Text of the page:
By Jared Bernstein and Mark Zandi / Special to The Washington Post
Many low- and middle-income Americans are struggling to find an affordable place to live. Unemployment is low, and wages are up, but they aren’t keeping pace with the rapid increases in rents and house prices in much of the country. There is a severe affordable housing crisis, and it is set to get much worse.
Given the facts we’ll walk through in a moment, lawmakers need to address this crisis, which is why we wanted to highlight an idea that’s a timely part of the solution: a bill in Congress (H.R. 5599) designed to channel significant resources into the Housing Trust Fund, a program with a strong track record in supporting affordable rental housing. The bill calls for no new funding relative to current policy: Its funding comes from preventing the scheduled sunset of a small, existing fee paid by homeowners getting mortgages insured by Fannie Mae and Freddie Mac.
Simply put, the legislation would significantly increase the number of affordable rental apartments by preventing a housing-related revenue source from expiring.
The scale of the affordable housing crisis is daunting. Since the supply of new rental units and homes has been consistently lagging the demand for new homes created by forming households, there is a housing shortfall of 1.6 million units. This is equal to more than one year of construction at the current pace of home building. And the shortage is intensifying as housing demand is outpacing supply by about 250,000 units each year.
Focusing on lower-income households, Diane Yentel, president of the National Low Income Housing Coalition, recently testified: “Only 4 million affordable and available rental homes exist for over 11 million of the lowest-income households. In other words, for every 10 of the lowest-income seniors, people with disabilities, families with children, there are fewer than four homes affordable and available to them.”
There are many reasons the affordability crisis is so acute. Geographically, economic opportunity has grown increasingly unequal, and that has pushed up rents and housing prices in places where people most want to live. At the same time, reflecting another dimension of inequality, incomes have stagnated among rental households: Nationally, real median income is essentially unchanged among rental households over the past nearly two decades, while rent is up 13 percent. According to the Center of Budget and Policy Priorities (where one of us works), the result is that “23 million people in 10.7 million low-income American households pay more than half their income for rent, often forgoing necessities, like food or medicine, to keep a roof over their heads.” No wonder homelessness is surging.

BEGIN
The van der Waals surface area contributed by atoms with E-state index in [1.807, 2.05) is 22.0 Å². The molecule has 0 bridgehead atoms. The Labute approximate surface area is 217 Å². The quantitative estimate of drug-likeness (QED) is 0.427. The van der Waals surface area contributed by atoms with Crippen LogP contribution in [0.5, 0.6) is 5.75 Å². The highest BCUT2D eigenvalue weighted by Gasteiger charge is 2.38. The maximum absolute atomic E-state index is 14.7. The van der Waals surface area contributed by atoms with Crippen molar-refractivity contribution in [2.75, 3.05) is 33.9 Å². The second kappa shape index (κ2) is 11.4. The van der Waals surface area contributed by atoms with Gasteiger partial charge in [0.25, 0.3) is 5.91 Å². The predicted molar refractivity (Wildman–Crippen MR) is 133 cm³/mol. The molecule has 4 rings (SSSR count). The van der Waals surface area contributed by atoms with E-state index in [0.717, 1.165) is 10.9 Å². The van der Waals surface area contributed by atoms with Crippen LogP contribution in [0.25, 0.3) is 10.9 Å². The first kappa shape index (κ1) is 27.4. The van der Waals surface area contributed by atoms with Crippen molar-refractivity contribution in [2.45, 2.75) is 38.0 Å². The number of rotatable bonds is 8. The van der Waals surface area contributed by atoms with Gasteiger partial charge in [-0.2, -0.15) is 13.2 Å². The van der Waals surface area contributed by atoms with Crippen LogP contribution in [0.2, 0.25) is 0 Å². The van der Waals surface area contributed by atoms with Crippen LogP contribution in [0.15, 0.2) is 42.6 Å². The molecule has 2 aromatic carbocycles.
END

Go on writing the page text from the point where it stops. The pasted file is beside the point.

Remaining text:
Home builders have had trouble constructing more affordable homes, unable to navigate around zoning restrictions and permitting roadblocks, especially in high-cost urban centers. The cost of building is also high due to shortages of construction workers (thank tighter restrictions on immigrant workers) and building materials (thank higher tariffs on imported goods). Smaller builders who have traditionally focused on new homes for working-class Americans have had difficulty getting land and development loans since the financial crisis.
But housing trust funds are well-established, long used by states and cities as a repository of dedicated funding to support the preservation and expansion of affordable, decent housing for low-income populations (about 750 such funds exist today). The federal HTF was first funded in 2016 and has since provided around a billion dollars to state housing agencies who, by statute, must use the resources to provide rental housing for their lowest-income residents, those with incomes below half the local median. States have targeted these funds to put a roof over the heads of, among others, veterans, the homeless and the formerly incarcerated.
The funding mechanism for significantly expanding the federal HTF is straightforward. Fannie Mae and Freddie Mac charge homeowners with one of their mortgages a small fee — currently less than 0.6 percent — that enables the agencies to insure against the possibility the homeowner will default. Nearly a decade ago, to offset the cost of a temporary payroll tax cut, an additional 0.1 percent was added to the fee. Absent legislation to keep it in place, this fee will expire next year.
The proposed bill keeps the added 0.1 percent in place and channels the revenue it raises — approximately $5 billion a year — to the federal HTF program. That’s why we consider this proposal to be so timely. Once the extra fee expires, the political lift to get it back will be insurmountable.
The federal HTF can be readily scaled up to effectively use the additional funding. Most state and local HTFs have already identified projects that are ready to go. All they need is the money.
To be clear, solving the affordable housing crisis won’t be easy, and it will require a many-pronged approach. But lawmakers have an opportunity to begin at least partially addressing the crisis at no new cost to taxpayers. They should take it.
Mark Zandi is chief economist at Moodys Analytics. Jared Bernstein, chief economist to former vice president Joe Biden, is a senior fellow at the Center on Budget and Policy Priorities.